Opening: October 26th 2023 - 6pm to 9pm
October 26 - December 23, 2023

Gözde Ilkin has been working for fifteen years with found fabrics and embroidery. Through this handcrafted method, she engages in a critical approach to memory and history to deconstruct notions of gender, community, and forms of belonging.

She started by reworking photographs and identity documents through a painstaking sewing technique on found fabrics and decorative rugs with strong imagery such as floral decorative patterns.

However, her drawings gradually developed a metaphorical quality, whereby the human body is associated with other entities, human and non-human. Ilkin engages in a deep re-evaluation of values, beliefs, and personal stories through slow-making, sometimes with collaborators, including her mother. Indeed, collectivity is important for the artist, from the making of the fabrics to the exhibition space, where she often works with choreographers, curators, and dancers.

A decade ago, Ilkin became aware of the reciprocity between the organic and the political, and how ineptly we live in both realms separately. She started collecting plants whose shape and extracts she now often incorporates in her iconography as seen recently in the solo exhibition As the Roots Spoke, the Cracks Deepen (Mac/Val Ivry, 2019) and the group show Rooted Beings (Wellcome Collection, Londres, 2022) which included a series of works produced for the 13th Gwangju Biennial, Minds Rising, Spirits Tuning.

In these series, the humanoid figures of her embroideries expand and interconnect like carnal roots or braided fibres in what seems to be an organic process of becoming rather than the capitalist notions of evolution and progress. This is apparent in the layering of her textile drawings: the cloth pattern, the embroidered figures often overlapping each other, the plant extract expanding on the textile, and the interplay between both sides of the fabric, to name but a few.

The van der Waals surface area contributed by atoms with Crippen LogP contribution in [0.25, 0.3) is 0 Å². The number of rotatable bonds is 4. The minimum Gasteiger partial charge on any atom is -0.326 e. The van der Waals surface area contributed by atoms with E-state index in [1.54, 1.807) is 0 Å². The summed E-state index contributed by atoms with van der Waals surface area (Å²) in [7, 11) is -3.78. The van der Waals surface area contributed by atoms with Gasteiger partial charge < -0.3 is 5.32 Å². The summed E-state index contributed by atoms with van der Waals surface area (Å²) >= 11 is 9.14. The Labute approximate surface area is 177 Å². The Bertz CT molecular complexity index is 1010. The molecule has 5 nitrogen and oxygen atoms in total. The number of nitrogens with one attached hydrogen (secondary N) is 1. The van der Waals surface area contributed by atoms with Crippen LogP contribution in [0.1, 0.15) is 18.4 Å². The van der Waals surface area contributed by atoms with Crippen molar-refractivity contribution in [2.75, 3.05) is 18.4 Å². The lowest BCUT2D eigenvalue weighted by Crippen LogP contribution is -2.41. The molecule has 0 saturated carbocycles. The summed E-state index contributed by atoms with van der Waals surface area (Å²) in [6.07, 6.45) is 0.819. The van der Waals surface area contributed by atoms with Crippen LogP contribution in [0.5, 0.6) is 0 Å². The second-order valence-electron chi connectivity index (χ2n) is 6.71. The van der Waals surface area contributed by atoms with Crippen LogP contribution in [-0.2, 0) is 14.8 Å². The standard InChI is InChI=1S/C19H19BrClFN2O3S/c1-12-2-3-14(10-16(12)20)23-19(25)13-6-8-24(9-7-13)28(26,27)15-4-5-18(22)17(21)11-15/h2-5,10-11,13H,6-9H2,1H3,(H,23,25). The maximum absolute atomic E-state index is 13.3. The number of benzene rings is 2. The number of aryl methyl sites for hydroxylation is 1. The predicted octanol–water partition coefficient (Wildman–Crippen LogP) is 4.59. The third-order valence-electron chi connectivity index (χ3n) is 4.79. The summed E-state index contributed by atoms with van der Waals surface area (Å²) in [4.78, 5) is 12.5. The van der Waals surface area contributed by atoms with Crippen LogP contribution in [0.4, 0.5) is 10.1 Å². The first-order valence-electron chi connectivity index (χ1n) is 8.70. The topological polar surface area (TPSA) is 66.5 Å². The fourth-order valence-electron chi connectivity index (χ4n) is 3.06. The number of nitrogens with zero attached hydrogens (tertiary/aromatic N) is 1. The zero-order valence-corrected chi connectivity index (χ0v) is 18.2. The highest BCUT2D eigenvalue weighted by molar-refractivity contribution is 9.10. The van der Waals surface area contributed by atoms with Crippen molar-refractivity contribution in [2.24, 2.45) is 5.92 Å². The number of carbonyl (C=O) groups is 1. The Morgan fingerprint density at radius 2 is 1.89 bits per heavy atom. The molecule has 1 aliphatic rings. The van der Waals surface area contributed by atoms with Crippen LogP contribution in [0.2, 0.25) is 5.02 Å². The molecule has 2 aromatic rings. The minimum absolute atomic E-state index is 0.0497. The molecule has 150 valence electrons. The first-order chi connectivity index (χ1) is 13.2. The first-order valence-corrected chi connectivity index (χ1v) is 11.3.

In 2022, Ilkin started a project with the Turkish curator Duygu Demir called The Entrusted Ground and which has now evolved into the plural Entrusted Grounds. It is an ongoing reflection on “natureculture”, wrote Demir, citing the American eco-philosopher Donna Haraway. This concept is multifaceted, but it mostly expresses the overlapping of new intersecting histories of species living together in the Holocene, and the need to tell them.

ntrusted Grounds thus invites the viewer to consider the exhibition as an immersive experience rather than a critical evaluation. Hence, its first iteration at artSümer gallery in Instanbul presented embroidered fabrics, suspended modular interactive sculptures, performance and sound to create a tridimensional ‘landscape’. It enriched an art history genre, the landscape, by using landforms as an approach to the exhibition space, for instance. Here, the cave was the framework for the installation as a real space where humans first interacted with the world through drawing, and as a metaphor.

Ilkin’s second individual exhibition at PARIS-B gallery, is part of the Entrusted Grounds series of exhibitions and events. This iteration is titled Invisible Bonds, Companion Roots, thus expressing the complex interweaving socio-politics of an ecosystem.
The sand dune will be the new framework to approach the exhibition space. This powerful metaphor talks about the nomadic quality of both geology and concepts: a dune moves and is reshaped by the wind, the critters living in it, and the quality of its material, the sand, a powerful symbol of time. But it may also be created by our presence on earth and our interaction with it. Invisible Bonds, Companion Roots comprises sculptures, embroideries on found cloths with natural elements added to them, as well as installation.

As in the first iteration of the project in Istanbul, The Entrusted Ground, Ilkin will present the beautiful sketches she makes for each installation.

– Joana P. R. Neves